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I have a 18' 81 sterling jet with a basically stock 454 with over the transom headers. I have the twin barrel buckets and a rear bench seat. I have the full stringers exposed. I was wandering do you fellas prefer the exposed stringers or do you put a floor in from the motor forward? ( If so how thick of plywood do you rcommend)The reason I asked is the few times I have actually got to use it it seems that most everyone who gets in is tripping all over everything. I Guess it's because of the amount of interior space as all of my other boats have been 18 to 20' fish and ski's. Again just curious and thanks for any input.
 

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I have a 18' 81 sterling jet with a basically stock 454 with over the transom headers. I have the twin barrel buckets and a rear bench seat. I have the full stringers exposed. I was wandering do you fellas prefer the exposed stringers or do you put a floor in from the motor forward? ( If so how thick of plywood do you rcommend)The reason I asked is the few times I have actually got to use it it seems that most everyone who gets in is tripping all over everything. I Guess it's because of the amount of interior space as all of my other boats have been 18 to 20' fish and ski's. Again just curious and thanks for any input.
Personally wouldn't add a false floor to a small full stringer boat , the floor will add weight , boats like all vehicles are weight sensitive respective to performance , re stuff to trip over I carry the absolute least amount of gear beyond whats absolutley neccesary you'll actually have more usable space without the floor Tom
 

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There is an advantage to having a floor that might outweigh the added weight. That little bit of water that gets into nearly every boat won`t get your belongings and your feet wet. On my lake boat i use a piece of 3/4 marine plywood treated with a waterseal such as Thompsons wedged tightly between the stringers. Cut the plywood just behind the front of your back seat.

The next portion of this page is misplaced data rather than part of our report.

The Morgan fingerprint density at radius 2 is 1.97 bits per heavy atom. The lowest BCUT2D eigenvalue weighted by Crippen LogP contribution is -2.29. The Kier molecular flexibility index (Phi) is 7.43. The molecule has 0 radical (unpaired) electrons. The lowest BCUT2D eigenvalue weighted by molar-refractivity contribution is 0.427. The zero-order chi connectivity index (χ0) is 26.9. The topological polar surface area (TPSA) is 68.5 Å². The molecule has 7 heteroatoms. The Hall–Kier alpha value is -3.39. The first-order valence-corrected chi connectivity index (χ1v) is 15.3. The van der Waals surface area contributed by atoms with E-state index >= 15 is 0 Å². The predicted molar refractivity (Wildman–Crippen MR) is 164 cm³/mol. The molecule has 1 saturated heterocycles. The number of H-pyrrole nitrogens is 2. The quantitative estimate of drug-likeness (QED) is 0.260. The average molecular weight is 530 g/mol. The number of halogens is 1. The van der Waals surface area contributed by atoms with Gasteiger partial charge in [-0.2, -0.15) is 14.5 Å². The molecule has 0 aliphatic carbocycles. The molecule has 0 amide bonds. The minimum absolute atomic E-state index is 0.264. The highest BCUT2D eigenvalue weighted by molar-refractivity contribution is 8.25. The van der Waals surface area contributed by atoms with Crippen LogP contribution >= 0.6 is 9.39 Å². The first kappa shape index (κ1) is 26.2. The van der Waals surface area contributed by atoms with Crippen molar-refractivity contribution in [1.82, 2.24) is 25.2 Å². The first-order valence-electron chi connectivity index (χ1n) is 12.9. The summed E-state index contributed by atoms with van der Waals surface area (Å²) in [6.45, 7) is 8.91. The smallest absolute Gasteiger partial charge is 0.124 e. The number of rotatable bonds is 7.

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Discussion Starter #5
There is an advantage to having a floor that might outweigh the added weight. That little bit of water that gets into nearly every boat won`t get your belongings and your feet wet. On my lake boat i use a piece of 3/4 marine plywood treated with a waterseal such as Thompsons wedged tightly between the stringers. Cut the plywood just behind the front of your back seat.
Thanks for the replys fellas, When I figure it out I will try and post some pics.
 

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Just my opinion but I would use 1/2 and brace it from underneath as needed. If you want it to last glass it don't use a water sealer. Light weight cloth on top and just resin on the bottom. Be better to glass both sides. Would still be lighter than 3/4. Honestly if it was my boat I would leave it just the way it is. Not worth the effort but again my opinion.
 

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tintingsandiego
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I have a floor and going to remove it and put in a sub floor.
 
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